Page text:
I have been looking for a book like this one for several years, so the publication of The Resilient Gardener: Food Production and Self-Reliance in Uncertain Times gives me cause for rejoicing. Carol Deppe (whose earlier book, Breed Your Own Vegetable Varieties, should be on every gardener's must-read list) brings us practical, common-sense garden wisdom and comprehensive, detailed advice for producing our own food staples. She's funny, too, and her wry humor goes a long way toward lightening her serious subject.
Carol Deppe is a long-time gardener and plant breeder (in Corvallis, Oregon) who specializes in developing open-pollinated, public-domain food plants for organic gardens. The Resilient Gardener encourages us to redesign our gardens for hard times. Its first focus, Deppe says, is on achieving greater control over our food supply, rather than relying on fossil-fueled industrial agriculture to supply our staple foods. Its second focus: on surviving the natural and personal disasters (droughts, family emergencies) that can wreak havoc in the garden. Its third: on gardening not just in the good times, or even in the hard times, but "gardening in mega-hard times." And not just gardening for ourselves, either, but for others: "A gardener who knows how to garden in both good times and bad can be a reservoir of knowledge and a source of resilience for the entire community." The bottom line, for Deppe, is the awareness that a time may come when our gardening pastime turns into a basic survival skill. Natural disasters, widespread resource depletions (fossil fuel, water, soil), or a catastrophic economic downturn may require us to grow our food, she says, so it's a very good idea to learn how to do this before we have no other alternative. To which I say "amen."
The first four chapters expand Deppe's definition of resilience and self-sufficiency in the context of climate change, possible food shortages, and personal dietary needs. The next three focus on gardening essentials: labor and tools, water, and soil fertility. There's lots of important basic information here, and I found myself frequently underlining and taking notes. Her chapter on the laying flock (although it feels a bit interruptive to me, coming as it does between potatoes and squash) fits neatly into her DIY food philosophy. Home-grown protein-rich eggs are an important addition to our diets, and even urban gardeners are finding ways to raise backyard poultry these days. I learned from her discussion of ducks and, while I'm a chicken person, I have to admit that it made me nostalgic for the ducks I've raised in the past. I had to smile, too, at the love and humor evident in the song she sings when she tucks her ducks in for the night: "It's Great to be a Ducky in the Rain."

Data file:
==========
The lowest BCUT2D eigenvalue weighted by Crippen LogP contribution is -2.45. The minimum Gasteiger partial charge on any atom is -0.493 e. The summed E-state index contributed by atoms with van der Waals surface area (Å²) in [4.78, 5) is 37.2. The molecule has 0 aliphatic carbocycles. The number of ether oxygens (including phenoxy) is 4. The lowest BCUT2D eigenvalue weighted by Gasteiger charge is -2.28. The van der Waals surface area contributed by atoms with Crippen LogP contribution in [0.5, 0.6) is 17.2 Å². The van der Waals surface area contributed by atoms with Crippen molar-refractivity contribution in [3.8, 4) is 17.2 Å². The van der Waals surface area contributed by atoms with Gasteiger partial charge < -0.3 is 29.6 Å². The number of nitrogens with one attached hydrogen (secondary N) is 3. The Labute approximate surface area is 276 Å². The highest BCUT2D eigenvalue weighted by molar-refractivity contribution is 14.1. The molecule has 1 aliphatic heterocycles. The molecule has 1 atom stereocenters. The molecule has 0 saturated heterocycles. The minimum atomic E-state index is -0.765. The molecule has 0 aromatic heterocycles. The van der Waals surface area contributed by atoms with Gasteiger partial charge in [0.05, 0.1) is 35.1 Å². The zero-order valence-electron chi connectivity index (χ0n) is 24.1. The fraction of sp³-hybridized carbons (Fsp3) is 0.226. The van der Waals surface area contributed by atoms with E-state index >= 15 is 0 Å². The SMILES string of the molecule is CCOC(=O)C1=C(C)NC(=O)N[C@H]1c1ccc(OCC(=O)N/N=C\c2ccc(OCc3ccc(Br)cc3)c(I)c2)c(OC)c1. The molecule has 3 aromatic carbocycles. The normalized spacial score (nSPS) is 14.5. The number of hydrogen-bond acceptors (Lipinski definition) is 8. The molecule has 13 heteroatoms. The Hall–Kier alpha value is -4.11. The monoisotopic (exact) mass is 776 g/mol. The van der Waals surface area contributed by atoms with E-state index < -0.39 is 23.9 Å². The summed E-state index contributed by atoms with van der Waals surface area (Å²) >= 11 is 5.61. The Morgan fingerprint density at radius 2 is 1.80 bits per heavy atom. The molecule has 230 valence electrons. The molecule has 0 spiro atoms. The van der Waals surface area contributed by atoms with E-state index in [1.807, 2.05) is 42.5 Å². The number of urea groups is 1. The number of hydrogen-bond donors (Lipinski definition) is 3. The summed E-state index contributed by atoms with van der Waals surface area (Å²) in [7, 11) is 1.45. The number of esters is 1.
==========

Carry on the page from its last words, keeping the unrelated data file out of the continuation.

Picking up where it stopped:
But the really good stuff in this book happens in Deppe's chapters on potatoes, squash, beans, and corn--staple foods that do not receive enough attention in our arugula-centered gardens. Because Deppe is a plant breeder, she knows these plants from seed to harvest and beyond, and offers an extraordinary amount of valuable planting, culture, harvest, and storage information. Although some readers may not feel they need all the technical advice on plant breeding, Deppe's guidance on the selection of varieties, on garden layout and planning, and on pollination is basic, helpful, and encouraging. As well, she is an enthusiastic cook and relies on each of these four staple crops in her own diet, so she includes some excellent recipes and cookery information, as well. There's more to corn than roasting ears, and more to squash than zucchini!
It has been very good to see the recent swing away from ornamental to vegetable gardening. Some garden writers are beginning to pay serious attention to the practical business of raising our own groceries and are encouraging us to become less dependent on the supermarket as our sole food supplier. But Carol Deppe's book stands out among the current crop of vegetable gardening guides in the same way that a 10-foot stalk of Aztec Red Mexican corn stands out in my garden. If you're looking for help in growing staple crops at home, put The Resilient Gardener at the top of your list.
by Susan Wittig Albert
for Story Circle Book Reviews
reviewing books by, for, and about women